Lt. Frank Brim of the Chicago Fire Department knows how to put out fires in his West Side neighborhood.
But, since 2008, this community-minded, 57-year-old father of three has been sparking a few fires as the president of the non-profit Garfield Park Little League/Hardball program in the communities of Austin, Garfield Park and West Lawndale. These are the kind of fires that burn in the bellies of boys and girls, age 5 to 18 who discover a love for the game of baseball.
The aim here, says Brim, is to stand firm in his all-volunteer commitment to improving the level of play of every child who desires to play Little League baseball, while fostering healthy relationships with them, and within the communities which the nonprofit serves.
“As a first responder, I have seen my share of kids on the street with bullet holes in them. When I am standing over those bodies, and hearing the outcry of the community saying we have to do something, in that moment it’s too late,” says Brim. “I grew up in the Robert Taylor Homes and I saw a lot of my friends making bad decisions. Baseball was the one thing that captivated me, that caught my attention and was engaging enough for me to realize that there was so much more I could do with myself.”
Over the last 31 years, Brim has been a volunteer youth baseball coach on the West Side. He believes that his all-volunteer youth baseball program is pivotal in putting kids age 5 through 7 on the right path.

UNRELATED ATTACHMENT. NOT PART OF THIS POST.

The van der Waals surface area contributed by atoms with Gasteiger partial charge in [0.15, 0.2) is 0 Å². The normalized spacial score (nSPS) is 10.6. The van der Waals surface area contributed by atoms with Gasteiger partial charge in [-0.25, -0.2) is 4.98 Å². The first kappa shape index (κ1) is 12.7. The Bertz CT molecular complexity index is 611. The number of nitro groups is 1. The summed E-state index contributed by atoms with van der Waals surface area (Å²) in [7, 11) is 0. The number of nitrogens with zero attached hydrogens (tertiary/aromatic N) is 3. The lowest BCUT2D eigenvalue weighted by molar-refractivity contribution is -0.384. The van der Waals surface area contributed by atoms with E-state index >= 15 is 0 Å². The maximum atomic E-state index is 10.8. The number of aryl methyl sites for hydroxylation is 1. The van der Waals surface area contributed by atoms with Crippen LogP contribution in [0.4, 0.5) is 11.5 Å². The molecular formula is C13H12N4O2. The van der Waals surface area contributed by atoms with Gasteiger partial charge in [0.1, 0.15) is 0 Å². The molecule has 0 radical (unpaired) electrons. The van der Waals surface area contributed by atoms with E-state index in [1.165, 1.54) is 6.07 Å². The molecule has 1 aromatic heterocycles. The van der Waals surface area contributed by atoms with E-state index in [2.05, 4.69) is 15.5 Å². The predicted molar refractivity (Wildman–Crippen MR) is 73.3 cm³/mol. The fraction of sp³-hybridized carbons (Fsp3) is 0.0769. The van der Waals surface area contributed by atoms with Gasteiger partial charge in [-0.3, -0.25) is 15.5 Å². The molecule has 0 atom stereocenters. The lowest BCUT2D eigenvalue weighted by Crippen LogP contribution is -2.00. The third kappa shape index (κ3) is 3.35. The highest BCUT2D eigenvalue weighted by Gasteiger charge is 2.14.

“We didn’t have any stencil outline of what an individual should grow up to become,” says Calvin Track, a boy who says he became a successful man because of Brim’s baseball program. “We saw it, and we just did what we saw. And, for myself, that was school and baseball.”
For Brim, it began with a conversation among friends.
“We jumped out there, and the first year we had 150 kids who came out of nowhere,” says Brim, “So, these kids were hungry to play the game.”
Over the years, hundreds of kids joined the league’s roster, thanks to the ongoing financial support from private donors, as well as corporate funders, including the Chicago White Sox and Chicago Cubs organizations.
“The goal of GPLL is to make a difference in the lives of the Garfield Park, Austin and North Lawndale youth. With the help of donations from supporters we will continue to see improvements in the lives of our children,” says Brim. “We are just trying to instill a love of baseball in kids and keep them off the corners.”
Meanwhile, every Tuesday and Thursday after school, practices for Fall Ball is at 3700 W. Jackson in Garfield Park.
“When you come to the park on Saturday morning, it’s the most peaceful place on the West Side of Chicago,” says Brim. “I am so proud of that. It’s not the games, the wins. It’s because we created an environment, and we expect that calmness to extend out beyond this park, and back into the communities where our kids live.”